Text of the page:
Last week, the forecast for this week looked pretty bleak. Rainy and cloudy and miserably cool. And then along came a wildcard — Tropical Storm Arthur — and our weather actually turned a heck of a lot drier and generally better. As Arthur shoves out to sea Tuesday, however, we're still facing some issues. Residents of the Jersey Shore, in particular, should pay attention here.

We're starting out this Tuesday morning with temperatures around 50 degrees, give or take. As we find ourselves right in between Arthur and a stalled storm system over the southeastern U.S., I think we will catch partial sunshine throughout the day.

The infrared satellite image from Tuesday morning shows a departing Tropical Storm Arthur and a sizable "stuck" storm system to our south. (College of DuPage Meteorology)

Peak wind gusts of 30 to 40 mph will occur: 1.) Tuesday morning, 2.) in southern and coastal NJ. Not quite damaging or destructive, just a noticeable nuisance.

Of course, any time there is a powerful storm system in the western Atlantic Ocean, we have our eyes on the Jersey Shore. 7 to 9 foot ocean waves are expected Tuesday, presenting a high risk of dangerous rip currents. About a foot of storm surge, in combination with the upcoming New Moon (Friday), will threaten tidal waterways with minor category flooding during Tuesday evening's high tide cycle. That translates to "the usual spots," and is a welcome decrease in the flood severity potential from the past few days. As of this writing, no advisories or warnings have been issues along the Jersey Shore — good news!

In addition, because of that strong on-shore wind, temperatures along the Jersey Shore will once again get stuck in the cool upper 50s (at best). Father inland, we'll see mid 60s — slightly cooler than Monday, and about 5 to 10 degrees below normal for mid-late May.

I have to add a slight chance of a shower to Tuesday night's forecast, as a few raindrops could bubble up from that southern storm system. Otherwise, it will be a breezy and cool night. Low temperatures are expected to dip into the mid 40s, our coolest night since last week.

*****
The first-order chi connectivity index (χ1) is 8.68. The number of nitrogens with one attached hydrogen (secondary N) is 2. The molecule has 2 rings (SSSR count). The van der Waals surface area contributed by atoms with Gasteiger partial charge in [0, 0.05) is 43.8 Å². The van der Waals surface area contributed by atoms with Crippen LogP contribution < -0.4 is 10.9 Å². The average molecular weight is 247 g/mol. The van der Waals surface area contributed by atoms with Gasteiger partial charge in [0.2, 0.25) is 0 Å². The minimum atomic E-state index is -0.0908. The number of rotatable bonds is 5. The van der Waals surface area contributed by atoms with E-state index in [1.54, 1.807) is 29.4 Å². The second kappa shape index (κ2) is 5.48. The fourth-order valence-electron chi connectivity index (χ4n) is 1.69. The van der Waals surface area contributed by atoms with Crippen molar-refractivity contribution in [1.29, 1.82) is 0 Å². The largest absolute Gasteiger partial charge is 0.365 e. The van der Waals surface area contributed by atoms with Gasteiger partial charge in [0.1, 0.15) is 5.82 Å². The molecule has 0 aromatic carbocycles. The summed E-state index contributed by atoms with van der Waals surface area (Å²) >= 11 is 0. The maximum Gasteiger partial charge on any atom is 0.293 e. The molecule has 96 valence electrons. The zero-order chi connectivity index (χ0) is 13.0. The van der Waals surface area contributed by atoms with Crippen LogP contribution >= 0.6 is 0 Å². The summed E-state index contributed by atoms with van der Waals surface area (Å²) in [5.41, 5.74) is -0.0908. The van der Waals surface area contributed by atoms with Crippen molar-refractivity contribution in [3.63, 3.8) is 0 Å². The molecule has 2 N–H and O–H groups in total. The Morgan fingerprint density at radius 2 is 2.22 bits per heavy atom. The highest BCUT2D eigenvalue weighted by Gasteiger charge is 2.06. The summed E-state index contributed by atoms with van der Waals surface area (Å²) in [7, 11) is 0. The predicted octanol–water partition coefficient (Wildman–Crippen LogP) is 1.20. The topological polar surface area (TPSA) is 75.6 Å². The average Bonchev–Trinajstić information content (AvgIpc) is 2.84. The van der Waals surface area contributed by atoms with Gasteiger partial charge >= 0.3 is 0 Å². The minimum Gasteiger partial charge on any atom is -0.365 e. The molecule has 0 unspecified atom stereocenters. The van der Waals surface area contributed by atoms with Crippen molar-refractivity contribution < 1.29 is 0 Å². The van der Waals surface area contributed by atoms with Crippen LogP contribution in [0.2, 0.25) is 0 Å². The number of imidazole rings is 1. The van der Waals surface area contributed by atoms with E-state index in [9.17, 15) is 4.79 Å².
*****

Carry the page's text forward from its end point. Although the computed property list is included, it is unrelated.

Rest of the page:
Wednesday looks rather "blah," at least to start. Mostly cloudy skies will limit high temperatures to the upper 50s (coast) to lower 60s (inland). Things could get a little brighter with a late-day pop of sun. It will be breezy and probably dry.

Some improvements are expected Thursday. High temps should push into the lower to mid 60s, under partly sunny and dry skies.

Remember that "stuck southeastern U.S. storm system" I mentioned earlier/ Well, until that system becomes "un-stuck" and until we lose the on-shore wind, I really can't call our weather "pleasant". Although there are still some big variables here, regarding the timing and trajectory of that low, it looks like that change will start on Friday.

Temperatures Friday afternoon should jump into the upper 60s (coast) to lower 70s (inland). Hey, not bad! Increasing clouds are expected, but that's not necessarily a bad thing.

The best chance of substantial rain looks to come Friday evening into Saturday. So, a potentially wet start to the Memorial Day Weekend. But there is still reason for optimism, as I'm not sure that storm system will have much moisture left "in the tank" to produce any degree of heavy, steady rain. We also shouldn't be stuck under raindrops and cloud cover all weekend long, so there's another plus.

As I've mentioned, I think we can offer more specific, confident details about the holiday weekend forecast around Wednesday-Thursday.

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